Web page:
PMCCPMCCPMCC

Search tips
Search criteria 

Advanced

 
Logo of bmjThis ArticleThe BMJ
 
BMJ. 2007 August 4; 335(7613): 263.
PMCID: PMC1939773
Between the Lines

A bit of a doctor

Theodore Dalrymple, writer and retired doctor

Pulp fiction is not literature, of course, but that of a bygone age is not without historical interest. It also tells us something of the popular medical conceptions of its period.

Edgar Wallace was the most famous author of his day. He wrote 175 novels, and 160 films were made of them. His publisher claimed in the 1920s that one in four books sold in Britain was “an Edgar Wallace.” Quite often, when you buy a second hand copy of one of his books, a previous owner has ticked the titles he has read on the list of other books by Edgar Wallace that appears before the title page, as if reading them were in compliance with a religious duty. The desire for completeness sometimes takes strange forms.

Sanders of the River, published in 1911, is one of Wallace's most famous books. Sanders is a district commissioner in a British African territory (Wallace is very imprecise in his geography, and can hardly tell his east from his west and central Africa). I don't think you have to be politically correct to find Sanders' tendency to administer swift justice, in the form of the “scientific hanging” and “scientific flogging” of natives a little alarming, especially as it is obviously held up to the admiration of his readers, who probably pursued dull white-collar jobs and longed for something a little more exciting.

The sound of the Maxim gun as it mows down African warriors with spears—the “ha!ha!ha!” of the gun, as Wallace puts it—also features quite frequently in the pages. As do medical matters.

Sanders' cook, Lataki, tries to poison him with ground glass in his chop, perhaps not altogether surprisingly, in view of Sanders' treatment of him: “Lataki was no stoic and when, tied to a tree, ten strokes were laid upon his stout back . . . he cried out very loudly against Sanders, and against the civilisation of which Sanders was the chosen instrument.”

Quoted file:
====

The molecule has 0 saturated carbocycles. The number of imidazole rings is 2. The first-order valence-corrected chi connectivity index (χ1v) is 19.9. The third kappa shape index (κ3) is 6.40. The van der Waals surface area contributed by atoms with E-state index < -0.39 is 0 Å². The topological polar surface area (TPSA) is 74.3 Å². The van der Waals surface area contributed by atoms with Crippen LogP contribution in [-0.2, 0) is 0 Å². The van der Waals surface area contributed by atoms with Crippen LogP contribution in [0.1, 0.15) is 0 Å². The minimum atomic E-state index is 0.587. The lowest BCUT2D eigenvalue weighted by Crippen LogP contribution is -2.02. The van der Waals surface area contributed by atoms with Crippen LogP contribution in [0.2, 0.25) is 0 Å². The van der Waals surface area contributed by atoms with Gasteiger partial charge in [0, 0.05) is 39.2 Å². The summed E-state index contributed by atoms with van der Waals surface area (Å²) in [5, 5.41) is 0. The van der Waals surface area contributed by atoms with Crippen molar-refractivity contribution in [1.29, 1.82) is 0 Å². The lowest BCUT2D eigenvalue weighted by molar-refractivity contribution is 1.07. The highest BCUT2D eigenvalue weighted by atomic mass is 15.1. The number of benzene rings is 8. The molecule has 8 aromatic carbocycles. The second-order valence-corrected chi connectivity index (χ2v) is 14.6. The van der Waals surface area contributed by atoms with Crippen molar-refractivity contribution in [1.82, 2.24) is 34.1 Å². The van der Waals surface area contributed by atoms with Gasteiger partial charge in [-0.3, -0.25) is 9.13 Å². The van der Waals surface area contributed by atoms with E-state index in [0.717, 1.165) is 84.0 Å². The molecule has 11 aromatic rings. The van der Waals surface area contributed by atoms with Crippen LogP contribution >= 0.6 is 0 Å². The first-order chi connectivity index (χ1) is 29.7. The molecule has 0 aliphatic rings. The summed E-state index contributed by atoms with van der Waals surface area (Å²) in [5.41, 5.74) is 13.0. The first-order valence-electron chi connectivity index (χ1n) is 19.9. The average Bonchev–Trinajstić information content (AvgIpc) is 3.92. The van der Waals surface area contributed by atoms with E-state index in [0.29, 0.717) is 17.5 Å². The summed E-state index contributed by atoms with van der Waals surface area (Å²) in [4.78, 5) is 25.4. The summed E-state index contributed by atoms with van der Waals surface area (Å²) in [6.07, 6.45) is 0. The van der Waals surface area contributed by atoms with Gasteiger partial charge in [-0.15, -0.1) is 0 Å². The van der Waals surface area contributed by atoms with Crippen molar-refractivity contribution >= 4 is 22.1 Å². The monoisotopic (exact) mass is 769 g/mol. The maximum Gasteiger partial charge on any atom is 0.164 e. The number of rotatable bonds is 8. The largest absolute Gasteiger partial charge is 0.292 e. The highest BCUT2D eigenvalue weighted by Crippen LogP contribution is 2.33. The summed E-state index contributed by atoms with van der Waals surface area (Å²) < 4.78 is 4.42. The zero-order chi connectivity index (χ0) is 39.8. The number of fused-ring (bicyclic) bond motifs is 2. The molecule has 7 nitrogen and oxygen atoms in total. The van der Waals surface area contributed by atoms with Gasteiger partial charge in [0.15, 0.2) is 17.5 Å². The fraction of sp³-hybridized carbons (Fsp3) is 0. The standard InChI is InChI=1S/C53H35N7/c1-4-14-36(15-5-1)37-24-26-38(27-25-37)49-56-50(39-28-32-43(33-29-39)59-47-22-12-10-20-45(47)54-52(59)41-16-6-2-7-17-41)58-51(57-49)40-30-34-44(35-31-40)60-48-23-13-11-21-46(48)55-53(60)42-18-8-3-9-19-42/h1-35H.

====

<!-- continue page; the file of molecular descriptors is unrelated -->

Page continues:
Sanders is visited one day by Professor Sir George Carsley, of St Mark's Hospital, London, “a great scientist and the author of many books on tropical diseases.” (We must remember here that Wallace's definition of an intellectual was someone who had found something more interesting than sex.)

Sir George announces that he wants to study the witch-doctor, and anticipates, against Sanders' mocking scepticism, “making valuable scientific discoveries through my intercourse with them.” This, of course, is strikingly in advance of his time.

Sir George goes missing in the bush, but later turns up having gone native, except for the fact that he is administering hydrogen cyanide to all and sundry.

Sanders himself is a bit of a doctor. When someone is unconscious, he tries smelling salts first, and then an injection of strychnine, which revives the recipient no end.

The most interesting medical incident, however, involves Claude Hyell Cuthbert, a thrusting young man who arrives in search of a mining concession in Sanders' district. Unfortunately, he becomes convinced that he has sleeping sickness because he feels very sleepy, and he knows that he has been bitten by tsetse flies. He crawls away to a hut to die, and spends several weeks there, but Sanders discovers the real reason for his apathy and sleepiness: a chief called Basambo has given Cuthbert a lot of Indian hemp to smoke.

So Edgar Wallace discovered the amotivational syndrome.

When someone is unconscious, he tries smelling salts first, and then an injection of strychnine, which revives the recipient no end


Articles from The BMJ are provided here courtesy of BMJ Group